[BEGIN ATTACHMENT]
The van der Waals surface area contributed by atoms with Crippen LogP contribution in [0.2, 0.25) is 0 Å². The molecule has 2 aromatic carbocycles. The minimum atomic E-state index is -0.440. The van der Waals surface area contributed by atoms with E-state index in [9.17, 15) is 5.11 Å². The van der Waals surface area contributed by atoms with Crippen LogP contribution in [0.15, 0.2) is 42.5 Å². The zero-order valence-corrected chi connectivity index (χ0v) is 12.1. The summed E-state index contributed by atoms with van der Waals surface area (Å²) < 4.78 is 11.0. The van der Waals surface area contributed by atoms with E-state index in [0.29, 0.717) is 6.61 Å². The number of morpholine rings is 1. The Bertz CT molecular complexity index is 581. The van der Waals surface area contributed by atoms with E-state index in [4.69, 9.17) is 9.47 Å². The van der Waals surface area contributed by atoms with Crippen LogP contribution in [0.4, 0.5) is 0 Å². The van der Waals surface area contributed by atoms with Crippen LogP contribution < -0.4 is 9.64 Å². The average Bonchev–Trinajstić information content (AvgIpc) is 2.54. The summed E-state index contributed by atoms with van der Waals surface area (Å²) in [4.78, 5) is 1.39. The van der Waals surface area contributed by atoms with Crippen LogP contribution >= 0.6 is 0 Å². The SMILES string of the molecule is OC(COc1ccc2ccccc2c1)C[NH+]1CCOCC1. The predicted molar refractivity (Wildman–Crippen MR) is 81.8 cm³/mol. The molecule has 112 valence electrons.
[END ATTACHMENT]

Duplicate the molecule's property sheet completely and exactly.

The van der Waals surface area contributed by atoms with Crippen LogP contribution in [0.2, 0.25) is 0 Å². The molecule has 2 aromatic carbocycles. The minimum atomic E-state index is -0.440. The van der Waals surface area contributed by atoms with E-state index in [9.17, 15) is 5.11 Å². The van der Waals surface area contributed by atoms with Crippen LogP contribution in [0.15, 0.2) is 42.5 Å². The zero-order valence-corrected chi connectivity index (χ0v) is 12.1. The summed E-state index contributed by atoms with van der Waals surface area (Å²) < 4.78 is 11.0. The van der Waals surface area contributed by atoms with E-state index in [0.29, 0.717) is 6.61 Å². The number of morpholine rings is 1. The Bertz CT molecular complexity index is 581. The van der Waals surface area contributed by atoms with E-state index in [4.69, 9.17) is 9.47 Å². The van der Waals surface area contributed by atoms with Crippen LogP contribution in [0.4, 0.5) is 0 Å². The van der Waals surface area contributed by atoms with Crippen LogP contribution < -0.4 is 9.64 Å². The average Bonchev–Trinajstić information content (AvgIpc) is 2.54. The summed E-state index contributed by atoms with van der Waals surface area (Å²) in [4.78, 5) is 1.39. The van der Waals surface area contributed by atoms with Crippen LogP contribution >= 0.6 is 0 Å². The SMILES string of the molecule is OC(COc1ccc2ccccc2c1)C[NH+]1CCOCC1. The predicted molar refractivity (Wildman–Crippen MR) is 81.8 cm³/mol. The molecule has 112 valence electrons.